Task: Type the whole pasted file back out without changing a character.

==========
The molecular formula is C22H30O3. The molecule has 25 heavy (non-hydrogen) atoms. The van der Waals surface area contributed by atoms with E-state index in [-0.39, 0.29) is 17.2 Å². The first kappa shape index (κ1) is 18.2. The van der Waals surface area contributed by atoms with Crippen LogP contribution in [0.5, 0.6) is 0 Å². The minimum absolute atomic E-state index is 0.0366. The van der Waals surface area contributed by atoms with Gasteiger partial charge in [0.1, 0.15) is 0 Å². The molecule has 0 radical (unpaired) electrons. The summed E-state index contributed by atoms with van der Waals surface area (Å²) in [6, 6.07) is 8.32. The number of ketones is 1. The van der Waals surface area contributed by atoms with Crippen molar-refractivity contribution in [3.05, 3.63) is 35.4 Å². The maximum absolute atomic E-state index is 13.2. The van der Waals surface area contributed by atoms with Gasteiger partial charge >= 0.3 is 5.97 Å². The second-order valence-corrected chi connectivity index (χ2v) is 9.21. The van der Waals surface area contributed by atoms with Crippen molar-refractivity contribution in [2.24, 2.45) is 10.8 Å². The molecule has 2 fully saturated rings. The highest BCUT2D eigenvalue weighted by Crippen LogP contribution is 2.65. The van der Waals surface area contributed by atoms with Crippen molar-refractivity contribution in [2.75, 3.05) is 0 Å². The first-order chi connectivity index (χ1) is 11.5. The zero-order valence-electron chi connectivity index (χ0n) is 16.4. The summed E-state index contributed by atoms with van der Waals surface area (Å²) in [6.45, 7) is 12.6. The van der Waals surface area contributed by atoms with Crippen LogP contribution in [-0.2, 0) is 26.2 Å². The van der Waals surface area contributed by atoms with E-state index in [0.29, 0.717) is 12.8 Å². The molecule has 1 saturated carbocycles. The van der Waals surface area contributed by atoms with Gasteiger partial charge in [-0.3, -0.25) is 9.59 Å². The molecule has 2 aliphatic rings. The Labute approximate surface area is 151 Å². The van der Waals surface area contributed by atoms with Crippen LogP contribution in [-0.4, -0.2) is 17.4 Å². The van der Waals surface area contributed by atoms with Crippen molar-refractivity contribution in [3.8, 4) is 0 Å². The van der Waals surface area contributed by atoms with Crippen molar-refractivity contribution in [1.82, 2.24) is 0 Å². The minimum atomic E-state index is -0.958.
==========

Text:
The molecular formula is C22H30O3. The molecule has 25 heavy (non-hydrogen) atoms. The van der Waals surface area contributed by atoms with E-state index in [-0.39, 0.29) is 17.2 Å². The first kappa shape index (κ1) is 18.2. The van der Waals surface area contributed by atoms with Crippen LogP contribution in [0.5, 0.6) is 0 Å². The minimum absolute atomic E-state index is 0.0366. The van der Waals surface area contributed by atoms with Gasteiger partial charge in [0.1, 0.15) is 0 Å². The molecule has 0 radical (unpaired) electrons. The summed E-state index contributed by atoms with van der Waals surface area (Å²) in [6, 6.07) is 8.32. The number of ketones is 1. The van der Waals surface area contributed by atoms with Crippen molar-refractivity contribution in [3.05, 3.63) is 35.4 Å². The maximum absolute atomic E-state index is 13.2. The van der Waals surface area contributed by atoms with Gasteiger partial charge >= 0.3 is 5.97 Å². The second-order valence-corrected chi connectivity index (χ2v) is 9.21. The van der Waals surface area contributed by atoms with Crippen molar-refractivity contribution in [2.24, 2.45) is 10.8 Å². The molecule has 2 fully saturated rings. The highest BCUT2D eigenvalue weighted by Crippen LogP contribution is 2.65. The van der Waals surface area contributed by atoms with Crippen molar-refractivity contribution in [2.75, 3.05) is 0 Å². The first-order chi connectivity index (χ1) is 11.5. The zero-order valence-electron chi connectivity index (χ0n) is 16.4. The summed E-state index contributed by atoms with van der Waals surface area (Å²) in [6.45, 7) is 12.6. The van der Waals surface area contributed by atoms with Crippen LogP contribution in [-0.2, 0) is 26.2 Å². The van der Waals surface area contributed by atoms with E-state index in [0.29, 0.717) is 12.8 Å². The molecule has 1 saturated carbocycles. The van der Waals surface area contributed by atoms with Gasteiger partial charge in [-0.3, -0.25) is 9.59 Å². The molecule has 2 aliphatic rings. The Labute approximate surface area is 151 Å². The van der Waals surface area contributed by atoms with Crippen LogP contribution in [-0.4, -0.2) is 17.4 Å². The van der Waals surface area contributed by atoms with Crippen molar-refractivity contribution in [3.8, 4) is 0 Å². The van der Waals surface area contributed by atoms with Crippen molar-refractivity contribution in [1.82, 2.24) is 0 Å². The minimum atomic E-state index is -0.958.